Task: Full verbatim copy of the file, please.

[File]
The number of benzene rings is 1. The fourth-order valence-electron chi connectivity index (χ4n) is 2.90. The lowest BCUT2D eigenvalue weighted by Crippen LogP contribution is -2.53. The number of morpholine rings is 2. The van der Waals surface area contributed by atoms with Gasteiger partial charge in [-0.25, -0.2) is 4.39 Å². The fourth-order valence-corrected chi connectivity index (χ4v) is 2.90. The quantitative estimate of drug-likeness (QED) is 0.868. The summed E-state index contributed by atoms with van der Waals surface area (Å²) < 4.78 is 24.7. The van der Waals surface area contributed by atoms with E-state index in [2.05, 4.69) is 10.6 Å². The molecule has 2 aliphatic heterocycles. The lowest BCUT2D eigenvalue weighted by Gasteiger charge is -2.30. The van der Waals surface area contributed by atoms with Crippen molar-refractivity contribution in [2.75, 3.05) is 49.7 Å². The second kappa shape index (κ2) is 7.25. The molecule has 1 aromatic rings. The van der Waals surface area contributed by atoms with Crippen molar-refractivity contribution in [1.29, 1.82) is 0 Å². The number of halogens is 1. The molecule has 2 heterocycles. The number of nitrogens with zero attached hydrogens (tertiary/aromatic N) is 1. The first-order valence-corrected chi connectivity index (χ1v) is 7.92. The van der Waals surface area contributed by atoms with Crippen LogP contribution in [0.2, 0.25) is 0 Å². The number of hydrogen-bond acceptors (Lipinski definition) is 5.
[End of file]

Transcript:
The number of benzene rings is 1. The fourth-order valence-electron chi connectivity index (χ4n) is 2.90. The lowest BCUT2D eigenvalue weighted by Crippen LogP contribution is -2.53. The number of morpholine rings is 2. The van der Waals surface area contributed by atoms with Gasteiger partial charge in [-0.25, -0.2) is 4.39 Å². The fourth-order valence-corrected chi connectivity index (χ4v) is 2.90. The quantitative estimate of drug-likeness (QED) is 0.868. The summed E-state index contributed by atoms with van der Waals surface area (Å²) < 4.78 is 24.7. The van der Waals surface area contributed by atoms with E-state index in [2.05, 4.69) is 10.6 Å². The molecule has 2 aliphatic heterocycles. The lowest BCUT2D eigenvalue weighted by Gasteiger charge is -2.30. The van der Waals surface area contributed by atoms with Crippen molar-refractivity contribution in [2.75, 3.05) is 49.7 Å². The second kappa shape index (κ2) is 7.25. The molecule has 1 aromatic rings. The van der Waals surface area contributed by atoms with Crippen molar-refractivity contribution in [1.29, 1.82) is 0 Å². The number of halogens is 1. The molecule has 2 heterocycles. The number of nitrogens with zero attached hydrogens (tertiary/aromatic N) is 1. The first-order valence-corrected chi connectivity index (χ1v) is 7.92. The van der Waals surface area contributed by atoms with Crippen LogP contribution in [0.2, 0.25) is 0 Å². The number of hydrogen-bond acceptors (Lipinski definition) is 5.